Added Michael Davis, an attorney with the FTC’s Bureau of Consumer Protection, in an interview with the New York Times’ Green, Inc. blog, “We hope that these actions will serve as notice to these markets that an unqualified claim of biodegradability is probably false and cannot be substantiated … Maybe a piece of produce could be labeled biodegradable if it’s customarily disposed of through composting, but the statistics show that most household trash goes to landfills.”
Williams of BioBag thinks that the FTC action is necessary, and will be beneficial. “Everyone is calling their products biodegradable, even when they are plastic garbage bags,” he says. “I think we are at the point where we need to avoid the word biodegradable all together, because it’s misleading to consumers and problematic for composters.”
Chandler of Asean agrees. “We need more publicity about how biodegradability alone doesn’t mean anything. Composters and suppliers of compostable products need to explain that when something goes to a landfill, it’s being sealed in a mummy’s tomb where nothing goes away.”

Notes Vernon Allen of Al-Pac, which makes compostable bags: “The biggest weakness for this industry is the general public’s misunderstanding of the differences between biodegradable and compostable. When customers ask us, as manufacturers of compostable products, they assume we have a hidden agenda. Clearing up this misunderstanding would lend a lot of credibility to the industry.”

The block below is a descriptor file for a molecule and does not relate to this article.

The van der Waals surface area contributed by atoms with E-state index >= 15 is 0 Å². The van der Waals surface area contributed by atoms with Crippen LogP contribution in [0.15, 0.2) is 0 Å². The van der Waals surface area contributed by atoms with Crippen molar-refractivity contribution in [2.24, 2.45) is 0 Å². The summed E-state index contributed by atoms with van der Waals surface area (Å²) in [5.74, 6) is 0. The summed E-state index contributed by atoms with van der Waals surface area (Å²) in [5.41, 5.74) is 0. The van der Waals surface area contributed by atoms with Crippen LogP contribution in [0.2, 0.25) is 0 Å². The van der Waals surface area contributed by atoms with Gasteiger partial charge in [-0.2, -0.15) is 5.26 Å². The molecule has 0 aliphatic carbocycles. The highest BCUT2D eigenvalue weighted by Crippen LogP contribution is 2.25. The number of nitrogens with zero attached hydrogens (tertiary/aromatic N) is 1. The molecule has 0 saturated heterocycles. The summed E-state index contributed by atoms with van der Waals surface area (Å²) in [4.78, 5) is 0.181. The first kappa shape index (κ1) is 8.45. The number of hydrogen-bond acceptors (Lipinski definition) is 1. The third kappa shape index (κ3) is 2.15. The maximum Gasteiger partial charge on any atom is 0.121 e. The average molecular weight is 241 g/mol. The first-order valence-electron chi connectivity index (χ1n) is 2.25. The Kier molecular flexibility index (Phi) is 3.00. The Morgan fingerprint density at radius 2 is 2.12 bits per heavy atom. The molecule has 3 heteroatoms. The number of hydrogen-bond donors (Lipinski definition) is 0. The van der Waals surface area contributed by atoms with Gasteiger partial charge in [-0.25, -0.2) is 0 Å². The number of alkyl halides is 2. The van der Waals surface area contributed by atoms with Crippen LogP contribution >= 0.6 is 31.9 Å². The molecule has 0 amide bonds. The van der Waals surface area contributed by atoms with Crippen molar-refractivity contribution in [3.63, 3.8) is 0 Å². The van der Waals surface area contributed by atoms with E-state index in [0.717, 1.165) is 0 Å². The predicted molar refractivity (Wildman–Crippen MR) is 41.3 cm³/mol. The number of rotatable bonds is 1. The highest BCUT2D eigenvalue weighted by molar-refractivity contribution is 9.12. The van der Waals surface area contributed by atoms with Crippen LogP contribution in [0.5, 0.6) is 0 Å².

In May, the Governor of Minnesota signed a bill into law that bans use of conventional plastic bags for curbside collection of organic waste in the Twin Cities area, and requires compostable bags to be certified by ASTM (see sidebar). Residents have the option of using paper bags or removing their plastic bags after dumping their yard waste.
“Mandating the use of compostable bags for organics collection will not only ensure higher quality compost, by eliminating plastic contamination, but it will raise public awareness of what composting means and how compostable products can be used as effective tools,” says Dalal of Northern Technologies, who worked with Minnesota Representative Paul Gardener on the bill.
In Canada, local government mandates appear to be driving use of compostable bags. “Most of the demand we see in Canada has come from areas where it is mandated by municipal initiatives,” says Devin Sidhu of Alte-Rego Corporation, which manufactures bags under the brand Compost-A-Bag.
These plastic bag bans are a step in the right direction, but they occasionally create kinks that need to be ironed out. “Although the plastic bag ordinance in Minnesota was just signed by the governor, and won’t go into effect until January 2010, some local haulers stopped accepting conventional plastic bags on their collection routes already, to prepare their residential customers,” says Friese of Indaco. “However, the haulers are charging $2.50/bag for curbside debagging, despite the fact that Bag-To-Nature compostable bags cost about 80 cents/bag, and are available all across the Twin Cities area.”